Editor’s Notes: When Your Partner Isn’t Into Sustainable Living

It’s an everyday battle: I go into the kitchen and straight away spot something very familiar. A metal can sticking up from my soft-plastics recycling bin. I go over, pull it out and put it into the correct bin (the general recycling one), but turns out it’s not alone. Also merrily hanging out in the soft-plastics bin is a non-recyclable piece of packaging, a bottle cap, and an electric cable. Welcome to the digging-in-the-bin-with-your-bare-hands reality of being a newbie at sustainability – and living with someone whose attitude towards it all can best be summed up as, “Frankly my dear, I don’t give a damn”. 

For about a couple of years now – since we left our former London neighbourhood that didn’t do recycling (seriously, London? In 2016?) – I have been slowly but surely discovering the many ways in which we can all do our bit to help our ailing planet. In this time, I have gotten into many new habits, such as filling up on refillable detergents at my local ethical food shop, using a reusable coffee cup and water bottle, shunning plastic bags forever, and other ways of working towards plastic reduction. I now feel that, as vegans, it’s our duty to protect the natural habitats of animals. But, frustratingly, in my own (vegan) household most of my efforts have been met with either a sarcastic remark about “tree-huggers” or a stern comment along the lines of “please don’t bother me with this, I am too busy”.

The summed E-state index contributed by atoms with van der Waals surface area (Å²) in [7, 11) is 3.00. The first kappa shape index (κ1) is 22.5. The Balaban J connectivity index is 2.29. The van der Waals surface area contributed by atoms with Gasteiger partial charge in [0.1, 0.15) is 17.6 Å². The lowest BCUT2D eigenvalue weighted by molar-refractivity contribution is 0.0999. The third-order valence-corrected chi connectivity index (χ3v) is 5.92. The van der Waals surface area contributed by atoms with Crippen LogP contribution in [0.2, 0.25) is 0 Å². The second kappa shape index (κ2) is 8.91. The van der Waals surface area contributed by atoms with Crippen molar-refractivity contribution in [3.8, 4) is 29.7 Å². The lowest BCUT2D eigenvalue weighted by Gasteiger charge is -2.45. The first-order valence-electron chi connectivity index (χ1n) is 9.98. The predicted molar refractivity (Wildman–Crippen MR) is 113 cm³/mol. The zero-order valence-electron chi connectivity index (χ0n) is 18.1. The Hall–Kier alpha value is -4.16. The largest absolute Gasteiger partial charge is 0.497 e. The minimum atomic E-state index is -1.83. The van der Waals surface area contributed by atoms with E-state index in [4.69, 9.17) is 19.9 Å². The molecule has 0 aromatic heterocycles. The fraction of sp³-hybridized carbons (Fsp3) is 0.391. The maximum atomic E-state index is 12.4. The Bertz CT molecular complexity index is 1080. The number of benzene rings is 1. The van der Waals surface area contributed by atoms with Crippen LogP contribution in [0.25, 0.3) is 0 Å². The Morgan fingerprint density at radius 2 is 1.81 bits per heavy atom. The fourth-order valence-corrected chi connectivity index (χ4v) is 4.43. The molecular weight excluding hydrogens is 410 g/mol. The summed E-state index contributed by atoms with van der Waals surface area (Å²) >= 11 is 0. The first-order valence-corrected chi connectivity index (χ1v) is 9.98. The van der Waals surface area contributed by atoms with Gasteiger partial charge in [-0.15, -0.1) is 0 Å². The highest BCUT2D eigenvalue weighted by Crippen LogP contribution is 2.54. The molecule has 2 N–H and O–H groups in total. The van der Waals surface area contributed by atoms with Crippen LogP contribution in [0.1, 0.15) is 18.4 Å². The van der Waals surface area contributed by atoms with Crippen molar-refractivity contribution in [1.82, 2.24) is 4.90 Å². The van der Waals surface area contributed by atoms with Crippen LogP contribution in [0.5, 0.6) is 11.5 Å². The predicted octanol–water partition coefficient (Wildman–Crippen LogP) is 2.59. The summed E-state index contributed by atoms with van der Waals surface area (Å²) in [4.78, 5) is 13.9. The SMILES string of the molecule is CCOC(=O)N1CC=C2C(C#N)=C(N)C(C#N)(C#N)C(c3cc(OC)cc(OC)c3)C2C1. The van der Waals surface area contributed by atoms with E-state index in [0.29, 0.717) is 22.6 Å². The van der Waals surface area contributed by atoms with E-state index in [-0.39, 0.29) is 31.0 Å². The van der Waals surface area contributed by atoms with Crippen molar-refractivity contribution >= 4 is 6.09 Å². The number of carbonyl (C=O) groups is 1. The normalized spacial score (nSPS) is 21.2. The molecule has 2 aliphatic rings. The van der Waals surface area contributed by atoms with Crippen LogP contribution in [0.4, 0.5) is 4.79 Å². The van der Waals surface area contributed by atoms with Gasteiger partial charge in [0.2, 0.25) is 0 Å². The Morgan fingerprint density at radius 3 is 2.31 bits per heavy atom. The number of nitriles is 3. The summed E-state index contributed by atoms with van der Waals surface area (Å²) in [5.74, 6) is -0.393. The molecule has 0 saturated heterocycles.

What’s more, the recycling isn’t the only part. If I had a penny for every time I came home to find every light in the entire flat turned on, I would probably be rich enough to pay a lifetime’s worth of electric bills in one go. And don’t get me started on winter: as soon as temperatures drop, I brace myself for The Great Heating Wars – the daily screaming fights about whether the heating should be on or off. I read that women usually are the ones cranking up the heat – girls, put on a (wool-free) sweater and turn it down! It’s killing the Earth.

It’s not that my husband is heartless, or unaware of the horrendous damage that our lifestyles are doing to the planet. If nothing else, my constant banging on about it at home has played its part in informing and enlightening him. It’s not that he doesn’t care, either – his understanding of it is (quite correctly) that until society changes and corporations step up their eco-friendly game, whether two or three or fifty of us stop using plastic simply doesn’t matter. He’s not wrong, and I tend to agree with this reasoning. Demanding change on a collective level is infinitely more powerful than simply learning to make your own almond milk and pat yourself on the back for not buying the packaged stuff. 

But here’s the thing. Just because you don’t have the time, power, or money to contribute to big-scale change, that is not an excuse not to do the small things that you could easily do to make the world a slightly better place. This is what makes me so frustrated with my husband’s reckless approach to recycling – “Would it kill you to toss the Quorn bag into the correct bin?” I despair. “It’s not you who has to trot to the supermarket every weekend to recycle the soft plastic! All you have to do is put it in the right place. How hard can that be?”